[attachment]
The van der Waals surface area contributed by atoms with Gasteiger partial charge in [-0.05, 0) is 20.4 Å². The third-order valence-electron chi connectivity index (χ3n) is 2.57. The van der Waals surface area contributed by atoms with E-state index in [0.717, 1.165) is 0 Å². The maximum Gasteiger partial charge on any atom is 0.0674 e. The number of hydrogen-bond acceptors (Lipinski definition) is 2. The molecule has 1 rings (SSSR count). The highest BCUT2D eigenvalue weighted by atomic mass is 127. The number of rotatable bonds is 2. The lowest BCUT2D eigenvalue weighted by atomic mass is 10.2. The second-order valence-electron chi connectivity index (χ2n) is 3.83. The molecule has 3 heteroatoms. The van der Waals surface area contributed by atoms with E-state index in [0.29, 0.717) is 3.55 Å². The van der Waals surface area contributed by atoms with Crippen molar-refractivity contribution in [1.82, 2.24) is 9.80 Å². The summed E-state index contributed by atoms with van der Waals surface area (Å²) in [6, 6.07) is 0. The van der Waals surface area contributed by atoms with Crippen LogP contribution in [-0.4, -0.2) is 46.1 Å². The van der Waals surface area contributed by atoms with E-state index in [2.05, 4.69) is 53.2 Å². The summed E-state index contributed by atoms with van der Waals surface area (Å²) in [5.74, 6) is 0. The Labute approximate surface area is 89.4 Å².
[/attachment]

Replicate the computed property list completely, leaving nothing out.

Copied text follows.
The van der Waals surface area contributed by atoms with Gasteiger partial charge in [-0.05, 0) is 20.4 Å². The third-order valence-electron chi connectivity index (χ3n) is 2.57. The van der Waals surface area contributed by atoms with E-state index in [0.717, 1.165) is 0 Å². The maximum Gasteiger partial charge on any atom is 0.0674 e. The number of hydrogen-bond acceptors (Lipinski definition) is 2. The molecule has 1 rings (SSSR count). The highest BCUT2D eigenvalue weighted by atomic mass is 127. The number of rotatable bonds is 2. The lowest BCUT2D eigenvalue weighted by atomic mass is 10.2. The second-order valence-electron chi connectivity index (χ2n) is 3.83. The molecule has 3 heteroatoms. The van der Waals surface area contributed by atoms with E-state index in [0.29, 0.717) is 3.55 Å². The van der Waals surface area contributed by atoms with Crippen molar-refractivity contribution in [1.82, 2.24) is 9.80 Å². The summed E-state index contributed by atoms with van der Waals surface area (Å²) in [6, 6.07) is 0. The van der Waals surface area contributed by atoms with Crippen LogP contribution in [-0.4, -0.2) is 46.1 Å². The van der Waals surface area contributed by atoms with E-state index in [2.05, 4.69) is 53.2 Å². The summed E-state index contributed by atoms with van der Waals surface area (Å²) in [5.74, 6) is 0. The Labute approximate surface area is 89.4 Å².